World’s Super Scientists – Green Morton, William Thomas

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A boon ‘par excellence” to combat the terror of surgery – Green Morton, William Thomas

Scientist William Morton was a pupil of Horace Wells; he practised dentistry in Boston.

The man Scientist William Morton was a genuine explorer of ‘anaesthesia’ (from the Greek words meaning ‘absence of sensation’), an indomitable Yankee of the 19th century.

Making patients unconscious for surgery, is a great achievement in the history of medical science.

On the suggestion of Dr. Charles Jackson, his teacher, Morton undertook experiments on animals giving ether to them. On one occasion he himself inhaled ether to the stage of unconsciousness. He extracted a tooth under ether anesthesia.

On October 16, 1846 Scientist William Morton gave a public demonstration of a tumour removed by Dr. Warren without any discomfort to the patient, after anesthetizing him with ether. October 16 is celebrated as ‘Anaesthesia Day’ or ‘Ether Day’ all over the world.

The anesthetic properties of chloroform were discovered by a Scotchman, Sir James Y. Simpson on Nov 4, 1847. Because of the pleasing sweet odour, quick induction, quicker recovery from anesthesia, it was preferred to ether.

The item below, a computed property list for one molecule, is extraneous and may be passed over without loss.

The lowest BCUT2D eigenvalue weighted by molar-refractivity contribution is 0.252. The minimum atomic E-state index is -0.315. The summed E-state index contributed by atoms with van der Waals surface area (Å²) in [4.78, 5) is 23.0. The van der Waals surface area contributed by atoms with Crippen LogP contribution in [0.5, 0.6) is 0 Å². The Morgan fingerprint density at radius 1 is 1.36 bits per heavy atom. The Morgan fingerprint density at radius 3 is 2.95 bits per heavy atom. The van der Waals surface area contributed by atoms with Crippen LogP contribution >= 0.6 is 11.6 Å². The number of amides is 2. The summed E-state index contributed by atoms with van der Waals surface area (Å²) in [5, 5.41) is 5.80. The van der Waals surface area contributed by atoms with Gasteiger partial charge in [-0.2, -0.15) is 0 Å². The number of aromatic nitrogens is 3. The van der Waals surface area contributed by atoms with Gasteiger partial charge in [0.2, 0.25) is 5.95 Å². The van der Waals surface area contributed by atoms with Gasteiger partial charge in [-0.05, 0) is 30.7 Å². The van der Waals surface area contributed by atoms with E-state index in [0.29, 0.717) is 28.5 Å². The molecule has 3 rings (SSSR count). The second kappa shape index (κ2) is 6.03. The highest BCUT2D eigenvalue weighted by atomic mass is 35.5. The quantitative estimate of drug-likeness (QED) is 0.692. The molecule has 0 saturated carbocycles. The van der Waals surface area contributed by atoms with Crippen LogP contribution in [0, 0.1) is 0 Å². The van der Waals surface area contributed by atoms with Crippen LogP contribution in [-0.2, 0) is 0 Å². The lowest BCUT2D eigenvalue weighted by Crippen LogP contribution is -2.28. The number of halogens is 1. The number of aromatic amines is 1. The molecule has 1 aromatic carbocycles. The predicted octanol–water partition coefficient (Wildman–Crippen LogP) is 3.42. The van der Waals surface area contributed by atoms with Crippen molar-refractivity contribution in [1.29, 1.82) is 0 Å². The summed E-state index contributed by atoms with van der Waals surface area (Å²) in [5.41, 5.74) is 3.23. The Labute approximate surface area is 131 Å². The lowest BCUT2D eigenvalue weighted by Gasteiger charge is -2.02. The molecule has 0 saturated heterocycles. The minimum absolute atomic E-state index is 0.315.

The patient was asked to count, “1, 2, 3, 20, 21 40, 41, like that,” as the drops of chloroform were put on the nose mask. On an average, a patient used to get anesthetized in few minutes.
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But due to the fatal complication of cardiac arrest, it fell into disrepute. Sir James Simpson was an obstetrician.

Theologists from Church raised objection, saying that child birth was a part of the primeval curse on women”.

Simpson debated extensively and won the argument by quoting the second chapter of Genesis, – “before the Maker of the Universe took a rib from Adam for the creation of Eve, He caused a deep sleep to fall on Adam.”

The discovery of cocaine by Carl Koller in 1884 added a new dimension in anesthesiology.

The application of, or injection of cocaine, is termed as ‘local anesthesia’. When a region, say a hand or finger is anesthetized, it is called ‘regional anesthesia’.

As legend goes, August Bier, a German Surgeon injected cocaine into his own spinal canal; the lower half of the body below the level of the umbilicus became insensitive to pain. This technique is termed ‘spinal anesthesia’.

Newer drugs like halothane, an inhalation anesthetic are popular now-a-days.
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